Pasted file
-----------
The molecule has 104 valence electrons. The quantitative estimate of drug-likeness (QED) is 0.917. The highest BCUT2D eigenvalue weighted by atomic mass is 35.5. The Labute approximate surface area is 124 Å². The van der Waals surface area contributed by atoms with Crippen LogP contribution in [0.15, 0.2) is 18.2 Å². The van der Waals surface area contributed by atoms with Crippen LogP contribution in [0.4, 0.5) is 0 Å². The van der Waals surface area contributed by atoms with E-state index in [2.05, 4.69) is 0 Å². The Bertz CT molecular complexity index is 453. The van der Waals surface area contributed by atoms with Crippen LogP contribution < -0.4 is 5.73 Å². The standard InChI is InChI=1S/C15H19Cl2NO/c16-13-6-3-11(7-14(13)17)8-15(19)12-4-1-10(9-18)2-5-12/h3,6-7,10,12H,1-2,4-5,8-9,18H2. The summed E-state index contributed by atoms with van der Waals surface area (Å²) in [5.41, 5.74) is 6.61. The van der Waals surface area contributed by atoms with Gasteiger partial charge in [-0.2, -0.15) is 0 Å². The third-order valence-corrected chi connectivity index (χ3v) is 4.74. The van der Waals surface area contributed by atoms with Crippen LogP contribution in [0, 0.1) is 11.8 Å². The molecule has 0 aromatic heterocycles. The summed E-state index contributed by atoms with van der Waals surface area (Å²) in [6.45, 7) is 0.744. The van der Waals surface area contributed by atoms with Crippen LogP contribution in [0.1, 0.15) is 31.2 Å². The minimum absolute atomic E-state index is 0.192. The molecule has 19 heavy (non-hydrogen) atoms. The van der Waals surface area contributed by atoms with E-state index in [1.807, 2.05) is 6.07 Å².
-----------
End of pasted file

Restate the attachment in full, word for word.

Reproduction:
The molecule has 104 valence electrons. The quantitative estimate of drug-likeness (QED) is 0.917. The highest BCUT2D eigenvalue weighted by atomic mass is 35.5. The Labute approximate surface area is 124 Å². The van der Waals surface area contributed by atoms with Crippen LogP contribution in [0.15, 0.2) is 18.2 Å². The van der Waals surface area contributed by atoms with Crippen LogP contribution in [0.4, 0.5) is 0 Å². The van der Waals surface area contributed by atoms with E-state index in [2.05, 4.69) is 0 Å². The Bertz CT molecular complexity index is 453. The van der Waals surface area contributed by atoms with Crippen LogP contribution < -0.4 is 5.73 Å². The standard InChI is InChI=1S/C15H19Cl2NO/c16-13-6-3-11(7-14(13)17)8-15(19)12-4-1-10(9-18)2-5-12/h3,6-7,10,12H,1-2,4-5,8-9,18H2. The summed E-state index contributed by atoms with van der Waals surface area (Å²) in [5.41, 5.74) is 6.61. The van der Waals surface area contributed by atoms with Gasteiger partial charge in [-0.2, -0.15) is 0 Å². The third-order valence-corrected chi connectivity index (χ3v) is 4.74. The van der Waals surface area contributed by atoms with Crippen LogP contribution in [0, 0.1) is 11.8 Å². The molecule has 0 aromatic heterocycles. The summed E-state index contributed by atoms with van der Waals surface area (Å²) in [6.45, 7) is 0.744. The van der Waals surface area contributed by atoms with Crippen LogP contribution in [0.1, 0.15) is 31.2 Å². The minimum absolute atomic E-state index is 0.192. The molecule has 19 heavy (non-hydrogen) atoms. The van der Waals surface area contributed by atoms with E-state index in [1.807, 2.05) is 6.07 Å².